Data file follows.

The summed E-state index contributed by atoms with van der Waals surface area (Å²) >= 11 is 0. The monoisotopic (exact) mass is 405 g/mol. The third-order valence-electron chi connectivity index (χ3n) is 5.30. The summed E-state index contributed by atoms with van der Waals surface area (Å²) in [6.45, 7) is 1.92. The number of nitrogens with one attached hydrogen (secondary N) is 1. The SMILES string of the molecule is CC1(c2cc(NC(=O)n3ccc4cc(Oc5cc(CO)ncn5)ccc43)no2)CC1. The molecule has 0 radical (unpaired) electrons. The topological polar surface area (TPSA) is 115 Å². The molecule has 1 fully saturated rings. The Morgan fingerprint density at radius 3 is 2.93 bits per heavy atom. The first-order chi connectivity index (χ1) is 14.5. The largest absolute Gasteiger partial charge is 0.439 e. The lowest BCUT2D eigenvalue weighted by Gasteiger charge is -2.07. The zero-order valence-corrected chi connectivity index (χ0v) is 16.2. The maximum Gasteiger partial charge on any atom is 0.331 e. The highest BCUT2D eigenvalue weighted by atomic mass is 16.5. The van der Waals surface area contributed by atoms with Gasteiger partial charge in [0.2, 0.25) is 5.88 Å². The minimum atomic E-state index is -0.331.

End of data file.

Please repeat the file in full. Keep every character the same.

The summed E-state index contributed by atoms with van der Waals surface area (Å²) >= 11 is 0. The monoisotopic (exact) mass is 405 g/mol. The third-order valence-electron chi connectivity index (χ3n) is 5.30. The summed E-state index contributed by atoms with van der Waals surface area (Å²) in [6.45, 7) is 1.92. The number of nitrogens with one attached hydrogen (secondary N) is 1. The SMILES string of the molecule is CC1(c2cc(NC(=O)n3ccc4cc(Oc5cc(CO)ncn5)ccc43)no2)CC1. The molecule has 0 radical (unpaired) electrons. The topological polar surface area (TPSA) is 115 Å². The molecule has 1 fully saturated rings. The Morgan fingerprint density at radius 3 is 2.93 bits per heavy atom. The first-order chi connectivity index (χ1) is 14.5. The largest absolute Gasteiger partial charge is 0.439 e. The lowest BCUT2D eigenvalue weighted by Gasteiger charge is -2.07. The zero-order valence-corrected chi connectivity index (χ0v) is 16.2. The maximum Gasteiger partial charge on any atom is 0.331 e. The highest BCUT2D eigenvalue weighted by atomic mass is 16.5. The van der Waals surface area contributed by atoms with Gasteiger partial charge in [0.2, 0.25) is 5.88 Å². The minimum atomic E-state index is -0.331.